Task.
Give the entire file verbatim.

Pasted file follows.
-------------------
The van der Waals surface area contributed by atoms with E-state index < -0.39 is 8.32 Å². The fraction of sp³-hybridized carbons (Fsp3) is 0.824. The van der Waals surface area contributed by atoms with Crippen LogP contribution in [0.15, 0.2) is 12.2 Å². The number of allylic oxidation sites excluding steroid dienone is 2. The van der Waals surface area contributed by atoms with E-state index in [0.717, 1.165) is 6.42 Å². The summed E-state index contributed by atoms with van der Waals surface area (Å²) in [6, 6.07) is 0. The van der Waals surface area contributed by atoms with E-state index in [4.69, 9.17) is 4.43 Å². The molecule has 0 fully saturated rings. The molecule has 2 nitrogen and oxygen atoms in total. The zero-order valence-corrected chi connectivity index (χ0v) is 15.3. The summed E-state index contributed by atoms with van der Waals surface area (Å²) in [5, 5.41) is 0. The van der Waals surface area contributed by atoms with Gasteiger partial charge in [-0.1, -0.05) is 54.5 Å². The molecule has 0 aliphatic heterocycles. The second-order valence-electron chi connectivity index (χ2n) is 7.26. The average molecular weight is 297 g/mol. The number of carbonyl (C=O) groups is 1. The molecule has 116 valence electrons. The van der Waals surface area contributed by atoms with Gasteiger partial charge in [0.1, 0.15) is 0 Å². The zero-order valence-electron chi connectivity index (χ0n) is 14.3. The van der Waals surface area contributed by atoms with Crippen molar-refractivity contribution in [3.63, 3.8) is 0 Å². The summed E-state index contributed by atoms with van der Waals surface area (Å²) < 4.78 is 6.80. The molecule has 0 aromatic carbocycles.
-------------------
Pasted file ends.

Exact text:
The van der Waals surface area contributed by atoms with E-state index < -0.39 is 8.32 Å². The fraction of sp³-hybridized carbons (Fsp3) is 0.824. The van der Waals surface area contributed by atoms with Crippen LogP contribution in [0.15, 0.2) is 12.2 Å². The number of allylic oxidation sites excluding steroid dienone is 2. The van der Waals surface area contributed by atoms with E-state index in [0.717, 1.165) is 6.42 Å². The summed E-state index contributed by atoms with van der Waals surface area (Å²) in [6, 6.07) is 0. The van der Waals surface area contributed by atoms with E-state index in [4.69, 9.17) is 4.43 Å². The molecule has 0 fully saturated rings. The molecule has 2 nitrogen and oxygen atoms in total. The zero-order valence-corrected chi connectivity index (χ0v) is 15.3. The summed E-state index contributed by atoms with van der Waals surface area (Å²) in [5, 5.41) is 0. The van der Waals surface area contributed by atoms with Gasteiger partial charge in [-0.1, -0.05) is 54.5 Å². The molecule has 0 aliphatic heterocycles. The second-order valence-electron chi connectivity index (χ2n) is 7.26. The average molecular weight is 297 g/mol. The number of carbonyl (C=O) groups is 1. The molecule has 116 valence electrons. The van der Waals surface area contributed by atoms with Gasteiger partial charge in [0.1, 0.15) is 0 Å². The zero-order valence-electron chi connectivity index (χ0n) is 14.3. The van der Waals surface area contributed by atoms with Crippen molar-refractivity contribution in [3.63, 3.8) is 0 Å². The summed E-state index contributed by atoms with van der Waals surface area (Å²) < 4.78 is 6.80. The molecule has 0 aromatic carbocycles.